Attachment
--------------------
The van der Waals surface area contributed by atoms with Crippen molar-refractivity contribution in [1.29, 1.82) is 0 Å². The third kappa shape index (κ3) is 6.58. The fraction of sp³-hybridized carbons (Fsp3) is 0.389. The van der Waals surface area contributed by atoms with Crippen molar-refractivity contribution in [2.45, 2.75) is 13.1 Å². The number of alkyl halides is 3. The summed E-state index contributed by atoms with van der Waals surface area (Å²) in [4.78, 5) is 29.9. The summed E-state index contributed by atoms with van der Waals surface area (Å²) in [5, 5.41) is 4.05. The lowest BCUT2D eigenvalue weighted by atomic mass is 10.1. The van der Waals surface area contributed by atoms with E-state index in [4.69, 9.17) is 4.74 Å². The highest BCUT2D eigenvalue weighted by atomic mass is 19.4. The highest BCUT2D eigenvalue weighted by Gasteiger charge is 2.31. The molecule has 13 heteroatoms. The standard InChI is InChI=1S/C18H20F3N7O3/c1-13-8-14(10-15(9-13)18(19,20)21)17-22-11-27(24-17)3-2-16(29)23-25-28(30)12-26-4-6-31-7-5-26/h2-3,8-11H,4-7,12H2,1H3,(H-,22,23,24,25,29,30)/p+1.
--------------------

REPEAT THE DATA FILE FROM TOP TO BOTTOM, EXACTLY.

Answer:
The van der Waals surface area contributed by atoms with Crippen molar-refractivity contribution in [1.29, 1.82) is 0 Å². The third kappa shape index (κ3) is 6.58. The fraction of sp³-hybridized carbons (Fsp3) is 0.389. The van der Waals surface area contributed by atoms with Crippen molar-refractivity contribution in [2.45, 2.75) is 13.1 Å². The number of alkyl halides is 3. The summed E-state index contributed by atoms with van der Waals surface area (Å²) in [4.78, 5) is 29.9. The summed E-state index contributed by atoms with van der Waals surface area (Å²) in [5, 5.41) is 4.05. The lowest BCUT2D eigenvalue weighted by atomic mass is 10.1. The van der Waals surface area contributed by atoms with E-state index in [4.69, 9.17) is 4.74 Å². The highest BCUT2D eigenvalue weighted by atomic mass is 19.4. The highest BCUT2D eigenvalue weighted by Gasteiger charge is 2.31. The molecule has 13 heteroatoms. The standard InChI is InChI=1S/C18H20F3N7O3/c1-13-8-14(10-15(9-13)18(19,20)21)17-22-11-27(24-17)3-2-16(29)23-25-28(30)12-26-4-6-31-7-5-26/h2-3,8-11H,4-7,12H2,1H3,(H-,22,23,24,25,29,30)/p+1.